With Day 6 proving to be such a great success with us buying directly from the mining area, we decided that on Day 9 we would try this once again. Considering that most of the miners are coming straight from the mine and selling directly to us without having to pay a broker, the prices were nearly three times cheaper this way. This method can be a bit more stressful, but it is definitely more beneficial in the long run.
As we’ve seen the past, the trip to the mines always proves to provide quite a few sights along the way.
I still find it incredible how many wild goats you find wandering around…and in such large groups!
Cows, as we’ve seen many times on the roads, are very common as well. Most of the time the heards of cows are being led by Maasai, but they are often very far from the heard. Seems as though they simply know their way home.
From what I’ve observed, it seems as though the children of the Maasai often accompany the heards of sheep.
Once you reach the mine, you must first pass through a gate that’s guarded by a group of men. There is a $100 entrance fee for every time you enter the mine, even if accompanied by an owner of a mine inside the mining area. Being that our friend, Sune, owns a mine inside this area, it seems as though we should have been able to pass through without a fee. Not the case! Everyone’s gotta get their cut.
On this particular day, before we could even make the entrance payment, we were already hit with a major stone offer that took Steve by surprise. Turns out a guy passing through had a really good size piece of Tanzanite and happened to be on his way to the neighboring town to sell it.
As nice of a piece as this was, the only trouble that the cost of this individual piece would have wiped out Steve’s entire cash flow for the day. Being that we literally hadn’t even had a chance to get into the mines, let alone even had a chance to get out the tools to test the stone properly, it would have been an extremely rushed decision and Steve had to pass.
We continued forward and found a spot to park in the main center of the mines, as we had a few days before. Within no time at all, we were once again surrounded with people offering stones.
Checking out another piece of Tanzanite!
Steve has all type of gadgets for testing stones. Here, he immerses the stone in a liquid to help him see inside the stone. Without knowing the technical details of how it works, it basically enables you to see through the outer layer of the stone, allowing you to see inclusions and imperfections much easier than you would with the naked eye. Incredibly helpful tool, especially when the outer surface of the stone is rough and difficult to read.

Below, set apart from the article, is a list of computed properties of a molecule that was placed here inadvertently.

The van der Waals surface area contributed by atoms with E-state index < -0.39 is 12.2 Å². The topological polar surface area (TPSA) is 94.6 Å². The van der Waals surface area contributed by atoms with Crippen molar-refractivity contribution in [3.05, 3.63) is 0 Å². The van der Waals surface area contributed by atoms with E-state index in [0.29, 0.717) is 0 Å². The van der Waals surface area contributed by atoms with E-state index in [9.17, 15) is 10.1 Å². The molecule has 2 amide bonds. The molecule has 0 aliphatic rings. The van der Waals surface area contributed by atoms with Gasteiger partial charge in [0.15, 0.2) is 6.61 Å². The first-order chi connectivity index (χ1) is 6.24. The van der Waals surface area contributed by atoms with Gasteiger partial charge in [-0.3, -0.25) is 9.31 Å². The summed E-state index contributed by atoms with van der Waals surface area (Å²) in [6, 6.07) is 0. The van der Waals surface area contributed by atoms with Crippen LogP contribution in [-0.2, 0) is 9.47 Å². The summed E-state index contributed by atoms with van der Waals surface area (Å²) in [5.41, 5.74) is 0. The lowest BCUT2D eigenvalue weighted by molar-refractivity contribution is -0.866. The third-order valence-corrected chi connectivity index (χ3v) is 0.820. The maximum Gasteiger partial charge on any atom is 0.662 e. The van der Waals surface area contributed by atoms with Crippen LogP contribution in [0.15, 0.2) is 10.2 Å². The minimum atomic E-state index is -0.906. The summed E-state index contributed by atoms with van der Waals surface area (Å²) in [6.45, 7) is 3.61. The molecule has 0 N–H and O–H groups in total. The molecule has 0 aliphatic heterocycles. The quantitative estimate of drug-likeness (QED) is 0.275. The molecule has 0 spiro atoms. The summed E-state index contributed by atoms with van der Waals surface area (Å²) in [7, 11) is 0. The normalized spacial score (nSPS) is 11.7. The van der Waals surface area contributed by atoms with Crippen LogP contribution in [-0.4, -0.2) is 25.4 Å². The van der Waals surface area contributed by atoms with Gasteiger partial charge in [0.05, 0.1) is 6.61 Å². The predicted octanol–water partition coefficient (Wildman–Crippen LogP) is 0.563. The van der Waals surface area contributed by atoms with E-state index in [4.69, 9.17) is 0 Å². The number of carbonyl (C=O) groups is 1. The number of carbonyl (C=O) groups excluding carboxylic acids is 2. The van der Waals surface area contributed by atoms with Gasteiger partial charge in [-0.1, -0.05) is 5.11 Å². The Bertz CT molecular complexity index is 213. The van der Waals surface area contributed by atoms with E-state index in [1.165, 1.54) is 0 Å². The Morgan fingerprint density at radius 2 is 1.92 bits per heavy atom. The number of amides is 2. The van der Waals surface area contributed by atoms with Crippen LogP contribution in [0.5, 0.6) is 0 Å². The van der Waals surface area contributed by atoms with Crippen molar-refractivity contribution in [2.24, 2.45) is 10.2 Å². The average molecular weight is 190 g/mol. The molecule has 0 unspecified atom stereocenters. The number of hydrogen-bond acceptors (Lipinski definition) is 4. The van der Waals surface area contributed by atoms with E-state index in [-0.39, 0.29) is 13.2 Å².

Oh, nothing to see here…just a donkey passing by.
The piece of tanzanite coming out of the fluid. Looks good enough to eat!
After dealing with one particular group of guys for quite some time, it became apparent that they had quite a bit of goods to offer. Considering the quantities of stones (and money) we were dealing with, we figured it would be easier and much more secure to move to Sune’s mining camp to finish with the two gents.
We pulled up a seat at their picnic bench and Steve started testing away! Here, Steve uses a tool that uses a measure of conductivity to tell you what type of stone you have in front of you. When touching the pen-like tip of the tool to the stones, a reading will be shown on a graph. The graph will then tell you what type of stone you are testing, all based on its conductivity. This is extremely helpful when you’re dealing with a stone of a rare color or shape, or just something you’re not completely familiar with.
Cozy spot for a sit, ay?
Our dear friend, Sune.
Just a side-note about the next photo — see that bag of water hanging from the tree? That’s what you will typically see miners drinking from. Instead of selling water in bottles, at the mines they sell it in baggies.
The highest denomination of Tanzanian Shillings (TSH) comes in TSH10,000, which is just under $6. This makes for a LOT of bills when purchasing thousands of dollars worth of stones.
Sune having a laugh with Steve’s glasses lens. 🙂
Rounding up the final cash for today’s purchases!
Power outages, lack of materials, or even problems with the equipment can cause a lot of down time here at the mines. Workers can often sit around for days at a time when funds are low or when there are problems waiting to be solved. Here, they’re actually waiting on one of the bearings to be fixed for the motor that removes the bags of debris from the mines.
We stopped for a moment on the way back to take in the sights atop a big pile of dirt along the road. Amazing sunset tonight and a much needed breather.
Coming up next, a day in a Maasai village!